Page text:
Overdraft fees are predatory bullshit — a tool that banks use to run up a profit, capitalizing off their customers when they are at their most vulnerable. Ally Bank, one of the largest banks in the country, rightly recognized the burden that these unnecessary fees put on its customers last year and suspended the charges during the coronavirus pandemic. Now it is officially doing away with the fees for good. On Thursday, the company announced that it is killing off overdraft charges for all customers, citing the burden that these fees place on vulnerable populations.
Currently, there is no federally enforced limit on how much banks can charge for an overdraft. The average is about $34, and these things can compound quickly. Each time a person who is overdrawn tries to complete another transaction, they can be hit with another fee. Some banks place a cap on how many times they will charge a person in a single day, but that can still result in racking up a tab of more than $200 — with additional fees to follow if the person is unable to get their account back to $0 within just a few days.
Here's one way to think of overdraft charges, as highlighted in a report conducted by the Consumer Financial Protection Bureau. In studying consumer habits, the agency found that the average overdraft fee is incurred on transactions of $24 or less, which is usually repaid within three days. Banks charge a median overdraft fee of $34. If you think of that charge as a loan, it would carry an annual percentage rate (APR) of 17,000 percent. Payday loans, widely recognized as predatory and unethical, typically carry an APR of around 600 percent.
These charges are a huge source of profit for banks. According to the 2021 FinHealth Spend Report, consumers paid $12.4 billion in overdraft fees in 2020. JPMorgan Chase netted $1.5 billion in revenue from overdraft fees alone in 2020, according to The American Prospect. Wells Fargo made $1.3 billion and Bank of America made $1.1 billion off these same fees — all while a global pandemic left more than 20 million Americans without a job and millions more with reduced work and income. These fees were collected despite guidance published by the Federal Reserve calling on banks to waive them during the pandemic.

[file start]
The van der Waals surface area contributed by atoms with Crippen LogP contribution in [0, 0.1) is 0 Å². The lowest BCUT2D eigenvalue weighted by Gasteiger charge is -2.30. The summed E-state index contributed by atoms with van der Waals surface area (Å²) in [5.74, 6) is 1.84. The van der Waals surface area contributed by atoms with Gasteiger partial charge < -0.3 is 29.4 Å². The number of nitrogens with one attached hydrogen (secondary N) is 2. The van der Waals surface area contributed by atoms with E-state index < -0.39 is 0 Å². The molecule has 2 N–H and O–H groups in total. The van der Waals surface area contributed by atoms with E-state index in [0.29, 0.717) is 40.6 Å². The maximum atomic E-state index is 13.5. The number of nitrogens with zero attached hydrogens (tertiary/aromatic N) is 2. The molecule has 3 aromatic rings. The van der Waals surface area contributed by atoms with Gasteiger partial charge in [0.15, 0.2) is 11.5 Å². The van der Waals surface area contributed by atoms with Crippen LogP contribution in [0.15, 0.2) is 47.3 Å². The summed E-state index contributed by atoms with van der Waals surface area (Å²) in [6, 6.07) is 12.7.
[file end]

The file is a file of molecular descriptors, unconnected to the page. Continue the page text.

Those charges were in large part paid by people who likely couldn't spare the unnecessary expense. According to the FinHealth report, 95 percent of consumers who paid overdraft fees in 2020 were considered "financially vulnerable," with 80 percent living paycheck to paycheck. The report also found that financially vulnerable households experienced an average of 9.6 overdrafts over the course of 2020. The people getting hit with these fees are disproportionately Black and Latinx.
The sole purpose of overdraft fees is to provide financial institutions with a reliable way to monetize their most vulnerable customers. Good riddance to Ally Bank's overdraft fees. Let's hope other banks join in, though given how much they pad their bottom line with this practice, it's probably best not to hold your breath.